In a post this morning, J.E. Dyer effectively laid to rest the liberal myth that the policy of detaining minors intercepted at the southern border is uniquely Trumpian. A cornerstone of her evidence is a Washington Post article dated March 10, which places it squarely in Barack Obama’s second term. The piece, titled “Mexican kids held for months as punishment for border-crossing,” states that “young Mexicans are being held for months without charge in shelters across the United States, sometimes without their parents’ knowledge.”
Another WaPo article from June of the same year titled “Influx of minors across Texas border driven by belief that they will be allowed to stay in U.S.” quotes then-Homeland Security Secretary Jeh Johnson as affirming that “those who cross our border today illegally, even children, are not eligible for an earned path to citizenship. Those apprehended at our borders are priorities for removal … regardless of age.”
The present post will explore another major myth: that the Trump administration created the policy of splitting up families at the border, sending children to one detention facility, parents to another. To emphasize Donald Trump’s monstrous inhumanity, the liberal media have been trumpeting all manner of horror stories, including the one highlighted in this tweet:
Infant ripped from mother's arms while she was breastfeeding the baby at border detention center; mother handcuffed for resisting https://t.co/vhbsGKrWLo
— Kasie Hunt (@kasie) June 13, 2018
The problem with these stories, though undeniably heart-wrenching, is that they muddy the truth that this type of thing has been going in for years but was rarely reported by news media that were as intent on glossing over Obama’s imperfections as they are on magnifying Trump’s.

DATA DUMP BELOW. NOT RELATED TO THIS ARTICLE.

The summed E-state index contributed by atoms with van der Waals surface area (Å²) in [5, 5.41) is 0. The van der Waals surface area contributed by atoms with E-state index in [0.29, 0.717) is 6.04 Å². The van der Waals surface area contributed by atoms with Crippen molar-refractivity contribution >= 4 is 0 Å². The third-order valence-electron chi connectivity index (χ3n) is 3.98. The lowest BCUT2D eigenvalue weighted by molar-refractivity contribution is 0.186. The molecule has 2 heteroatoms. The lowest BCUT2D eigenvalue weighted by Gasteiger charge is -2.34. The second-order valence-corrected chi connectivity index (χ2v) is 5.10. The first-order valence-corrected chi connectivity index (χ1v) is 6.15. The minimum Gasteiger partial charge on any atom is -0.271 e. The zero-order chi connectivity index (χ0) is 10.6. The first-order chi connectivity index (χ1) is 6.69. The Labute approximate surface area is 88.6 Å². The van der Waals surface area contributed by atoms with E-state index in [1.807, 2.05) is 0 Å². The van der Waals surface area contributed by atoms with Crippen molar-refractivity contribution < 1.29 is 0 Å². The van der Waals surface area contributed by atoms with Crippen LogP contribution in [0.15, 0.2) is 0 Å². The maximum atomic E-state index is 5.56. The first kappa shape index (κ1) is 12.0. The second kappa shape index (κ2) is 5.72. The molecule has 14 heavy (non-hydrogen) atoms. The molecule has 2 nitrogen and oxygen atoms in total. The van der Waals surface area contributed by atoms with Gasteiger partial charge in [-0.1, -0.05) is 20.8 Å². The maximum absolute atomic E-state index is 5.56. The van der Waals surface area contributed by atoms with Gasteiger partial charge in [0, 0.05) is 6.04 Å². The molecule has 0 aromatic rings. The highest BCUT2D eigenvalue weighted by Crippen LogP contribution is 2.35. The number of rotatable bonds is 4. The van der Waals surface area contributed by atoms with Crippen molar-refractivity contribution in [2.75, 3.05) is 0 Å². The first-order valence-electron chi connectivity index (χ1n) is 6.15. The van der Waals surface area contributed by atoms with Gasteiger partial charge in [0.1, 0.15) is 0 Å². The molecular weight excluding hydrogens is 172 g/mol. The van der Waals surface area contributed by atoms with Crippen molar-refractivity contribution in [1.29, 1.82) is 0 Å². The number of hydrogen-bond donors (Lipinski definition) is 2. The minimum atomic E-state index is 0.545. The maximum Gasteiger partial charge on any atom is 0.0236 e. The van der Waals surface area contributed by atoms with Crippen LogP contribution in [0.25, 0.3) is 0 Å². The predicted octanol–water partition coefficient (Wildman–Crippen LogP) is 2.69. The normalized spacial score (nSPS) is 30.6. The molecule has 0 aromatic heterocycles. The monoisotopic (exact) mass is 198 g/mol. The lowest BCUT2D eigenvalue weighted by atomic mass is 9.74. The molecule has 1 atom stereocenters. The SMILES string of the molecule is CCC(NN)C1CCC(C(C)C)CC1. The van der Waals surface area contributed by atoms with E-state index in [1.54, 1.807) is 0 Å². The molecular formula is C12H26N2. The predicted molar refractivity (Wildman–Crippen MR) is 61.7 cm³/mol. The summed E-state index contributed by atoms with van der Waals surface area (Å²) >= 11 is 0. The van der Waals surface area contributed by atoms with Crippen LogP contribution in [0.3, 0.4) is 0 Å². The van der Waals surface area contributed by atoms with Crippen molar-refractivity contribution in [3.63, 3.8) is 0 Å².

As National Review’s Rich Lowry notes in an illuminating piece written in May:
The Trump administration isn’t changing the rules that pertain to separating an adult from the child. Those remain the same. Separation happens only if officials find that the adult is falsely claiming to be the child’s parent, or is a threat to the child, or is put into criminal proceedings.
There are, however, differences between the Obama administration’s approach to this disposition of migrants captured at the border and Trump’s “zero-tolerance” policy:
The past practice had been to give a free pass to an adult who is part of a family unit. The new Trump policy is to prosecute all adults. The idea is to send a signal that we are serious about our laws and to create a deterrent against re-entry. (Illegal entry is a misdemeanor, illegal re-entry a felony.)
The laws themselves have remained unchanged. A migrant prosecuted for illegal entry is placed in the custody of U.S. Marshals. Because the federal marshal’s office has no provision for caring for the children of people taken into custody, the child is transferred into the custody of the Department of Health and Human Services, which places him in temporary shelters.
The criminal proceedings are exceptionally short, assuming there is no aggravating factor such as a prior illegal entity or another crime. The migrants generally plead guilty, and they are then sentenced to time served, typically all in the same day, although practices vary along the border. After this, they are returned to the custody of ICE.
If the adult then wants to go home, in keeping with the expedited order of removal that is issued as a matter of course, it’s relatively simple. The adult should be reunited quickly with his or her child, and the family returned home as a unit. In this scenario, there’s only a very brief separation.
Where it becomes much more of an issue is if the adult files an asylum claim. In that scenario, the adults are almost certainly going to be detained longer than the government is allowed to hold their children.
It’s far from an ideal situation, but then again this is far from a perfect world.